Saturday, 12 January 2008

Tex Mex!

Yesterday, Mark headed down the Rio Grande valley from Las Cruces, crossing the Texan border at the town of Anthony before continuing south to about 15 miles beyond the border city of El Paso.

I find images like the one on the left fascinating - I think they are an amazing testimony to the power of rivers to breathe life into deserts. Of course, it's not for the first time that we have seen this feature along Mark's route. Remember the mighty Indus in Pakistan described in this posting back in October and the Colorado just a week ago in California described here.

Closer in you get an even better impression of just how much land use in the valley south of Las Cruces depends on the presence of the Rio Grande. Without the river, farming and settlement would be impossible on this scale
Here, cultivation is almost a year round activity and so intensive that it is highly productive despite its restricted area. Here, a description of farming in the area.... Part of agriculture's economic stability in the Mesilla Valley comes from a long growing season that's helped by mild winters and low humidity.
"We basically start harvesting in April with lettuce and end in January with pecans. We just go all year long. There's no downtime. We're harvesting hay at least five times a year, sometimes six." The climate helps support a diverse industry that includes a cornucopia of crops, as well as ranches, greenhouses and dairies. "We are by far the most diverse area in the state and we've got to be one of the most diverse in the nation next to the Pacific Coast states." Major crops include alfalfa, chile, cotton, corn silage for dairies and a number of fresh-market vegetables like cabbage, lettuce and onions.

The Texan border is at Anthony, approximately half way between Las Cruces and El Paso. We will have plenty of time to explore Texas over the next few days as Mark travels through the state so we can settle for a map and just a couple of facts in the meantime!

Texas is the largest of the contiguous (joined up) states of the USA i.e. Alaska is larger and it has the second largest population (after California).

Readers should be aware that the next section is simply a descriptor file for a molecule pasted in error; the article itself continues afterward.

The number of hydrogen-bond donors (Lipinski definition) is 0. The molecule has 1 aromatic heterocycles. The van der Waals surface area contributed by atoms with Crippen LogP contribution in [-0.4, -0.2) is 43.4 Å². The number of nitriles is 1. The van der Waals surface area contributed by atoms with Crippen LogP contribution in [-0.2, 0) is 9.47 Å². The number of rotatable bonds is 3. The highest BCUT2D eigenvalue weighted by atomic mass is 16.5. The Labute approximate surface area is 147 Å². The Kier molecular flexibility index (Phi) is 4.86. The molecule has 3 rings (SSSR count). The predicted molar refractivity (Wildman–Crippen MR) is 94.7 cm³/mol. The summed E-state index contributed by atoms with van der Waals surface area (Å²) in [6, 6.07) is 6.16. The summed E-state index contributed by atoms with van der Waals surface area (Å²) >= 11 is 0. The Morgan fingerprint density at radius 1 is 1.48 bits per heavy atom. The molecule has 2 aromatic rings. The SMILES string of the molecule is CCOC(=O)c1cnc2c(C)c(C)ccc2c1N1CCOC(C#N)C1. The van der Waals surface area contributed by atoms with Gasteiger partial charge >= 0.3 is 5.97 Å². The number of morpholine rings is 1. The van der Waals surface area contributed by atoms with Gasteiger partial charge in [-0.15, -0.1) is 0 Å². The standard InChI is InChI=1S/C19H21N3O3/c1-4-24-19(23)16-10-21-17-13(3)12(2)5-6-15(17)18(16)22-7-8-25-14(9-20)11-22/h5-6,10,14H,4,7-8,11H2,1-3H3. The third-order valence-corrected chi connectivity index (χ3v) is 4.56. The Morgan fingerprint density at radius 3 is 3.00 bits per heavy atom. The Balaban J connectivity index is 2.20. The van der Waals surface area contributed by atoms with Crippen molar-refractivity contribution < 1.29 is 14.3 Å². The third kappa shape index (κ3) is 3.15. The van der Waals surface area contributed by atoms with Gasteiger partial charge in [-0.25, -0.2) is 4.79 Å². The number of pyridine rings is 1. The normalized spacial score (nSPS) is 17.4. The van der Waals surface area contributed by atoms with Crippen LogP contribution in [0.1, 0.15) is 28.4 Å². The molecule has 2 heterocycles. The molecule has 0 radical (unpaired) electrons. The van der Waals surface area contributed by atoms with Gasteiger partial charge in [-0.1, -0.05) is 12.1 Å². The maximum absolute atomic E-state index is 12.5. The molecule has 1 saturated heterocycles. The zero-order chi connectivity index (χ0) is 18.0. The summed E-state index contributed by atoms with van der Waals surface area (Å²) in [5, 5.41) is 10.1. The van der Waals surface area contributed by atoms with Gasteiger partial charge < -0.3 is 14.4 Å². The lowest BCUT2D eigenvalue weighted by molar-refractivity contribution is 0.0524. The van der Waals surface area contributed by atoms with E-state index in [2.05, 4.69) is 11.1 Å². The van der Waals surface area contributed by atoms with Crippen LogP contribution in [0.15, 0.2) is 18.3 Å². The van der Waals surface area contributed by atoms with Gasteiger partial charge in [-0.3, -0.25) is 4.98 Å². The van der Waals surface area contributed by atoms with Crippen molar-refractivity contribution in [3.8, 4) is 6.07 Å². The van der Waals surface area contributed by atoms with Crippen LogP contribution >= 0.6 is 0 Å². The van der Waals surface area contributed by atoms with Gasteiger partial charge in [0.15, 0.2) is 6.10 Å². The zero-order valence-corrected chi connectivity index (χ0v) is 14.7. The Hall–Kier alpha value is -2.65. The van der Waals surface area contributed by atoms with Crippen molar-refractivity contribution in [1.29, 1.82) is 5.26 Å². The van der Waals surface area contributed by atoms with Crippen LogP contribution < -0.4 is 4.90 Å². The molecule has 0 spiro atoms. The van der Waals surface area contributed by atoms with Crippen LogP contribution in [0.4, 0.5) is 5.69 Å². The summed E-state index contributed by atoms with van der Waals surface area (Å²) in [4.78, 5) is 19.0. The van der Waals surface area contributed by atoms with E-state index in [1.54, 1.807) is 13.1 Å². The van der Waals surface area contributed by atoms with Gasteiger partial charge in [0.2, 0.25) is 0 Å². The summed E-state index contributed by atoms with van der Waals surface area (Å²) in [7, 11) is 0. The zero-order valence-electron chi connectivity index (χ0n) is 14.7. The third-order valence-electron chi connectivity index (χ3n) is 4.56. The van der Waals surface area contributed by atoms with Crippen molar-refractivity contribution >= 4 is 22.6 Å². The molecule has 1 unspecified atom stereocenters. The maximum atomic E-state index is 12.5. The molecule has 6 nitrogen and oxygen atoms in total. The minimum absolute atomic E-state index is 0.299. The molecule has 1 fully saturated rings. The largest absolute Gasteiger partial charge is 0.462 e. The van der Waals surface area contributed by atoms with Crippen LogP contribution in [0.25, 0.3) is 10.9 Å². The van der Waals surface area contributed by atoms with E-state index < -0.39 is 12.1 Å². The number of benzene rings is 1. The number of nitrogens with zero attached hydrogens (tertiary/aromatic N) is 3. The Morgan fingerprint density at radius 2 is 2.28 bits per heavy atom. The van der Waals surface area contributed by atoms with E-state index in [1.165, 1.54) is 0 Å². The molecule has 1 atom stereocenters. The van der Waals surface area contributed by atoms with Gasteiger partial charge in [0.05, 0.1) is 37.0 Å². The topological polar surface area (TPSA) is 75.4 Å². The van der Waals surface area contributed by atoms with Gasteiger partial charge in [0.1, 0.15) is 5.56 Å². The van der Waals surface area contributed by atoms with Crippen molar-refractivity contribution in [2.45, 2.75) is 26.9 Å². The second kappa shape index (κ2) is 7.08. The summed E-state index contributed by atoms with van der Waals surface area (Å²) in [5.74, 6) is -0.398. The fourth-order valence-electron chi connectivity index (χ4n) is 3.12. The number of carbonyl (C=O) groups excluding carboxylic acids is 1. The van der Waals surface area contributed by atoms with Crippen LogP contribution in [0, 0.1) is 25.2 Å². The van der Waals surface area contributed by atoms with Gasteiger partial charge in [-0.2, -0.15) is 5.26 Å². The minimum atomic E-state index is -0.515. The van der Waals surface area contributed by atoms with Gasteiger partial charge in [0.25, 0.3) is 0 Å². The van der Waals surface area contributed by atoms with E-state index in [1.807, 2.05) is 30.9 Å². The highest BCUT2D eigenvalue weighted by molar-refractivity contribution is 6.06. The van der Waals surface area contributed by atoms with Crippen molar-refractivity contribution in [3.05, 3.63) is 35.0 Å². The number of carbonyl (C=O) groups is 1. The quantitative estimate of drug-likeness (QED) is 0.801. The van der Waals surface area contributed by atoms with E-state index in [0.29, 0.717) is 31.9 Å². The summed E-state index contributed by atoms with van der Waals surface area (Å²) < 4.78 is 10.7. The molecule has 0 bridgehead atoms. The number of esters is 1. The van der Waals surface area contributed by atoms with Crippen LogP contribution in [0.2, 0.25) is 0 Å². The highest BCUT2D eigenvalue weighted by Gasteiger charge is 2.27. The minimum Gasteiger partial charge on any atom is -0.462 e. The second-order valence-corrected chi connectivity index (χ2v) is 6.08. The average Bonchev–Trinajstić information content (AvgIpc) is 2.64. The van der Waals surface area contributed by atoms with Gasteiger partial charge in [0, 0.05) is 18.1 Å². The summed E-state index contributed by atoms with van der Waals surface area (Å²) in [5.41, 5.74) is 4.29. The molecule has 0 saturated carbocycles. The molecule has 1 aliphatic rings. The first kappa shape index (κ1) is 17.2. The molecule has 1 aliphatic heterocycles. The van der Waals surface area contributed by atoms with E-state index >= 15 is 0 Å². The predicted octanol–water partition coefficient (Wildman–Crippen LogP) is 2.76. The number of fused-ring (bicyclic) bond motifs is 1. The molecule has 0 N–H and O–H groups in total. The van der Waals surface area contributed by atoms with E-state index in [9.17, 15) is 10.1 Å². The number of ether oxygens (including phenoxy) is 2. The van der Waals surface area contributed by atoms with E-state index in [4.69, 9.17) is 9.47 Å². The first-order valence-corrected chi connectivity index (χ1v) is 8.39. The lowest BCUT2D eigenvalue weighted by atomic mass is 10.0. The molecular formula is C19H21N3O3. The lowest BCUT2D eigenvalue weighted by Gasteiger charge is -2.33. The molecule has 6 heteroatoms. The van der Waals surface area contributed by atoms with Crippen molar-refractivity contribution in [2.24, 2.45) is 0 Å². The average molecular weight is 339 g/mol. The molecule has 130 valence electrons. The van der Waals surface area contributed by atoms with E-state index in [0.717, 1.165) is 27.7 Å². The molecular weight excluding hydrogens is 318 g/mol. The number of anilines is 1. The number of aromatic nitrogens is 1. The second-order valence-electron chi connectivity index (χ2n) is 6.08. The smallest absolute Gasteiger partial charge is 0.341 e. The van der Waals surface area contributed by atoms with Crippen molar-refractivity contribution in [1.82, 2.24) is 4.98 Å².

The next major settlement along Mark's route yesterday was El Paso which sits right on the Mexican/United States border across the Rio Grande from Juarez. A blog is just not somewhere that you can do justice to cities but the Wikipedia link, as always. provides ample background reading if you feel so inclined. However, we can't pass through El Paso without giving some thought to its role as a border crossing point. The migration of Mexicans to the USA (legal and illegal) is a case study which is often taught in geography classrooms and El Paso is very much a focal point of cross border movement. Here, for example, is one of the border crossings between El Paso and Juarez....

And the bridge over the Rio Grande between the two settlements which is permanently clogged with migrants who cross the border daily to work in higher paid employment in the USA.....

As I was following Mark's route through El Paso yesterday, I 'snapped' the following screenshots - taken just a few hundred metres apart but on different sides of the border. (The vehicles are roughly the same size so the photos are taken from approximately the same elevation) They probably help explain why so many Mexicans want to migrate.....

Here, El Paso...

....and here, Juarez.

Between El Paso and Juarez only a few hundred metres separate a country with a GNI per capita of $7300 from a country with a GNI per capita of $43,360. There cannot be many borders in the world where levels of economic development differ so much on either side. Little wonder that so many people want to cross it!

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